As the founder of Practice Space, Justin helps to incubate new business enterprise while providing event space, residency programs, and community-centered co-working opportunities in Detroit’s North Corktown neighborhood. Justin mixes architecture and development with a team of creatives to cultivate emerging business and grow a new community of practitioners in Detroit. www.practicespace.org

Victoria Byrd Olivier, Detroit Future City
Victoria Olivier is a Detroit Revitalization Fellow serving as program manager for the Detroit Future City (DFC) Implementation Office. She works on city systems, neighborhood, and civic capacity initiatives with a focus on creative placemaking, community arts and culture initiatives, and historic preservation. www.detroitfuturecity.com

Frank Arvan, FX Architecture
Frank Arvan is the principal of FX Architecture working as an architect on residential, office, institutional, and urban design. He is an avid supporter of the Detroit creative community as an architectural writer, board member for the Detroit Creative Corridor Center, past president and Executive Committee member of AIA Detroit, curator with D’lectricity, and exhibit designer at the Detroit Institute of Arts. www.fxarchitecture.com

More information is available at http://designlabdetroit.tumblr.com/

Attendees must register in advance of the event on Eventbrite.

Michigan Urban Farming Initiative intern to live in city's first shipping container house

A lucky intern at the nonprofit Michigan Urban Farming Initiative will become the first person to inhabit a house made from a shipping container, reports the Detroit News.

The container is currently being converted into occupiable housing in the parking lot of General Motor’s Detroit-Hamtramck Assembly plant. Once completed, it will be moved to Michigan Urban Farming Initiative's headquarters on Brush Street in New Center.

The nonprofit purchased the container for $3,000, but estimates that it will cost between $20,000 and $25,000 to convert it into a home. According the News, "Local GM workers will volunteer to convert the container into a home and 85 percent of the materials will be scrap from local GM plants."

Read more in the Detroit News.

New Packard owner joins Freep Film Fest panel

Great to hear Fernando Palazuelo, who bought the Packard Plant in last year's foreclosure auction is in town and talking publicly about his massive redevelopment project.

Curbed Detroit reports that at last week's premier of the doc Packard: The Last Shift he told the audience that he will have a redevelopment plan for the site within three to four months. Sounds mighty good to us.

Read on here.

Curbed Detroit updates Gar Building progress

It's good to get a progress report on the rehab of one of Detroit's most fascinating turnaround building projects, as seen in Curbed Detroit:

Where most people saw an abandoned castle with an attic full of bird turds, local production company Mindfield saw office space. Roughly two years have passed since we first wrote about the impending renovation. According to the original timeline, the GAR should be little more than a good Swiftering away from its debut. Alas, intense renovation work continues, with an updated goal of opening this fall.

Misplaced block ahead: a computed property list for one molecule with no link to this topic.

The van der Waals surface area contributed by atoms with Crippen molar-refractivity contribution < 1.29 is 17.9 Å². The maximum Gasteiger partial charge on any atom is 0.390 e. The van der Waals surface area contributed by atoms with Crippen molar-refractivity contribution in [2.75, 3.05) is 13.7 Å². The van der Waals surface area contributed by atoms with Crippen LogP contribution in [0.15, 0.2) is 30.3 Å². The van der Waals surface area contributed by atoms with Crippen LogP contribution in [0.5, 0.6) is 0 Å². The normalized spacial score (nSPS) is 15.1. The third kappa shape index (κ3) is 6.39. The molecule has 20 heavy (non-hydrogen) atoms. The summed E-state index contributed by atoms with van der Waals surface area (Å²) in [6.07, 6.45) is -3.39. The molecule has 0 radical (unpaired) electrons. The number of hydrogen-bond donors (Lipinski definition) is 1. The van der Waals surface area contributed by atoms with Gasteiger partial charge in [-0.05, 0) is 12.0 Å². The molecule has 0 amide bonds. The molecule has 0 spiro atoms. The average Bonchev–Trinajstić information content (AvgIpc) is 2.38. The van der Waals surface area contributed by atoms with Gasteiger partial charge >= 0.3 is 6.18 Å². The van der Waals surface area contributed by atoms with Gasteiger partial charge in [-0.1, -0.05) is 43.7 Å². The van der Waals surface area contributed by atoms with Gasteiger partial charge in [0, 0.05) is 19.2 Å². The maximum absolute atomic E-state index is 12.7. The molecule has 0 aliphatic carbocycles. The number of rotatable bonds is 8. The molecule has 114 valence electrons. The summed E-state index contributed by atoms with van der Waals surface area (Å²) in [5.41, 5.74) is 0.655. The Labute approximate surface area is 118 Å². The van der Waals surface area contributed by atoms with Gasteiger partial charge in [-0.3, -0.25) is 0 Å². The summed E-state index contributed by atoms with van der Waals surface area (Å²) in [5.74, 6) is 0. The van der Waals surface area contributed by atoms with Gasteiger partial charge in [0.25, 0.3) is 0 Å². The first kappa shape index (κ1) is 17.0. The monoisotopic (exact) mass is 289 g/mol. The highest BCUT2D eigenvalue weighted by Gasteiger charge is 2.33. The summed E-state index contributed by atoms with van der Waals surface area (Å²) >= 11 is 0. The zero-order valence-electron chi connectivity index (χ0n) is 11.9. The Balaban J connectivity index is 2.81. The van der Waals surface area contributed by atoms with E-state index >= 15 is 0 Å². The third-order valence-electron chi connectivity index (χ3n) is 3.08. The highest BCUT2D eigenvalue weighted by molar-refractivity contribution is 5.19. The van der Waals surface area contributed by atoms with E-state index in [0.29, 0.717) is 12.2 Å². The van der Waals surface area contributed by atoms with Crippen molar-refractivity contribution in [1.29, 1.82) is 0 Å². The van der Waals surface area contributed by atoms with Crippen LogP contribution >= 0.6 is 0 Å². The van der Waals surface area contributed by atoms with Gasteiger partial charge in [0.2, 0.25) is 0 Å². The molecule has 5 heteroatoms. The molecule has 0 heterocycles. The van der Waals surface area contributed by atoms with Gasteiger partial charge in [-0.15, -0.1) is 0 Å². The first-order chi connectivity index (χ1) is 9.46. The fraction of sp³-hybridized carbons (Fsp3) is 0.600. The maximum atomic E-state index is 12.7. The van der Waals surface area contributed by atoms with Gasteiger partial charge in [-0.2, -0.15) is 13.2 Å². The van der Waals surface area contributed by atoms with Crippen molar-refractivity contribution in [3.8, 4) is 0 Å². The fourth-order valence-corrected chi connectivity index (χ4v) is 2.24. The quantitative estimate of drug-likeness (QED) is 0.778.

Read more here.

Freep's Gallagher: New Detroit developments expected in 2014

It's alway good to look ahead to projects that are about to go forward or are getting into position to make a spalsh in the near future.

In the Detroit Free Press, John Gallagher updates several projects that are close to breaking ground in the new year.

An excerpt: 

St. Louis-based McCormack Baron Salazar has won approval for a $60-million complex east of the Renaissance Center featuring three- to four-story townhouses and apartment buildings. Detroit native Richard Baron, the group’s chairman and CEO, heads the project.

Baron has a significant record doing projects like this elsewhere. Detroit’s vacant waterfront parcels almost certainly will see expensive housing lining the RiverWalk one day just as it lines the waterfronts in so many other cities. Whether it starts to happen in Detroit this year or later will be something to watch.

Read more here.

LTU College of Architecture & Design to break ground in prime Midtown spot

Very nice to see renderings of this project in Curbed Detroit (which re-ran part of piece first reported in Crain's). We like this a lot. Read an excerpt:

The development on Woodward and Willis is scheduled to break ground this week. The $7M building will be three stories, with almost half of its 30,000 square feet devoted to Lawrence Tech's College of Architecture and Design. Surprisingly, there's no residential space in this structure, nor any certainty of retail space. The ground floor will mostly be gallery space for LTU, though an unnamed restaurant might occupy a spot in the corner. Midtown Inc expects LTU to move in by October 2014.

See more here.

Two Hamtown buildings could be bargain for right bidder

Two buildings on Jos. Campau in Hamtramck could be just the prime ticket for the right developer, if you read between the lines in this article on an upcoming closed bid in the Hamtramck Review. An excerpt:

The first to go up for bid is a partially developed loft space on Jos. Campau and Goodson, a former veterans post.
          
The city acquired the property for $40,000 after a developer failed to finish the project. The city, however, ran out of time and perhaps money to complete the project. The city will be seeking sealed bids for the property.